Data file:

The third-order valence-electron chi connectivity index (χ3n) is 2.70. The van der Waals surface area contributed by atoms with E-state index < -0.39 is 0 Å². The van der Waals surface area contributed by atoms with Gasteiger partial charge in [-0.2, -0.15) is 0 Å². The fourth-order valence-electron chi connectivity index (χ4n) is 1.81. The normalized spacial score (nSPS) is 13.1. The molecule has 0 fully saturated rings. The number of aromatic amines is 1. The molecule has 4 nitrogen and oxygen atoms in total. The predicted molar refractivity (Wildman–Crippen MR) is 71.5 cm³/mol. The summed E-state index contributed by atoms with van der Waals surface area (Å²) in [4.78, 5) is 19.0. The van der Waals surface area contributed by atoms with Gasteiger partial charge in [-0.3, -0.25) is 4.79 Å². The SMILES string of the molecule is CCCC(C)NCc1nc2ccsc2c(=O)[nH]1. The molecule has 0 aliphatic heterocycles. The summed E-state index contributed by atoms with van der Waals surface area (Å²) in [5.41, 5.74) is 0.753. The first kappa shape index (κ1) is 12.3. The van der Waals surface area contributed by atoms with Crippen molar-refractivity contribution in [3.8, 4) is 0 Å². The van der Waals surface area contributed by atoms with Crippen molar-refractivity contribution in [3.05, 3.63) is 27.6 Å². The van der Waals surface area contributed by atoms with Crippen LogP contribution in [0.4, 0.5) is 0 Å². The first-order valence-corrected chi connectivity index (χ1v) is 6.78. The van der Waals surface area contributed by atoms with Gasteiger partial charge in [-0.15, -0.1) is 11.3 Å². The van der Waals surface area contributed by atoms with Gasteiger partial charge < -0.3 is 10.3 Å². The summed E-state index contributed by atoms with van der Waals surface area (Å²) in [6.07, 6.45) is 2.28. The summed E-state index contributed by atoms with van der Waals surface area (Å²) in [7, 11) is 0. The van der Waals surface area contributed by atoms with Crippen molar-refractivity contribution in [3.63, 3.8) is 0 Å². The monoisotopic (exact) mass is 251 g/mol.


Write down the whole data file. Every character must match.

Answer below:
The third-order valence-electron chi connectivity index (χ3n) is 2.70. The van der Waals surface area contributed by atoms with E-state index < -0.39 is 0 Å². The van der Waals surface area contributed by atoms with Gasteiger partial charge in [-0.2, -0.15) is 0 Å². The fourth-order valence-electron chi connectivity index (χ4n) is 1.81. The normalized spacial score (nSPS) is 13.1. The molecule has 0 fully saturated rings. The number of aromatic amines is 1. The molecule has 4 nitrogen and oxygen atoms in total. The predicted molar refractivity (Wildman–Crippen MR) is 71.5 cm³/mol. The summed E-state index contributed by atoms with van der Waals surface area (Å²) in [4.78, 5) is 19.0. The van der Waals surface area contributed by atoms with Gasteiger partial charge in [-0.3, -0.25) is 4.79 Å². The SMILES string of the molecule is CCCC(C)NCc1nc2ccsc2c(=O)[nH]1. The molecule has 0 aliphatic heterocycles. The summed E-state index contributed by atoms with van der Waals surface area (Å²) in [5.41, 5.74) is 0.753. The first kappa shape index (κ1) is 12.3. The van der Waals surface area contributed by atoms with Crippen molar-refractivity contribution in [3.8, 4) is 0 Å². The van der Waals surface area contributed by atoms with Crippen molar-refractivity contribution in [3.05, 3.63) is 27.6 Å². The van der Waals surface area contributed by atoms with Crippen LogP contribution in [0.4, 0.5) is 0 Å². The first-order valence-corrected chi connectivity index (χ1v) is 6.78. The van der Waals surface area contributed by atoms with Gasteiger partial charge in [-0.15, -0.1) is 11.3 Å². The van der Waals surface area contributed by atoms with Gasteiger partial charge < -0.3 is 10.3 Å². The summed E-state index contributed by atoms with van der Waals surface area (Å²) in [6.07, 6.45) is 2.28. The summed E-state index contributed by atoms with van der Waals surface area (Å²) in [7, 11) is 0. The van der Waals surface area contributed by atoms with Crippen molar-refractivity contribution in [3.63, 3.8) is 0 Å². The monoisotopic (exact) mass is 251 g/mol.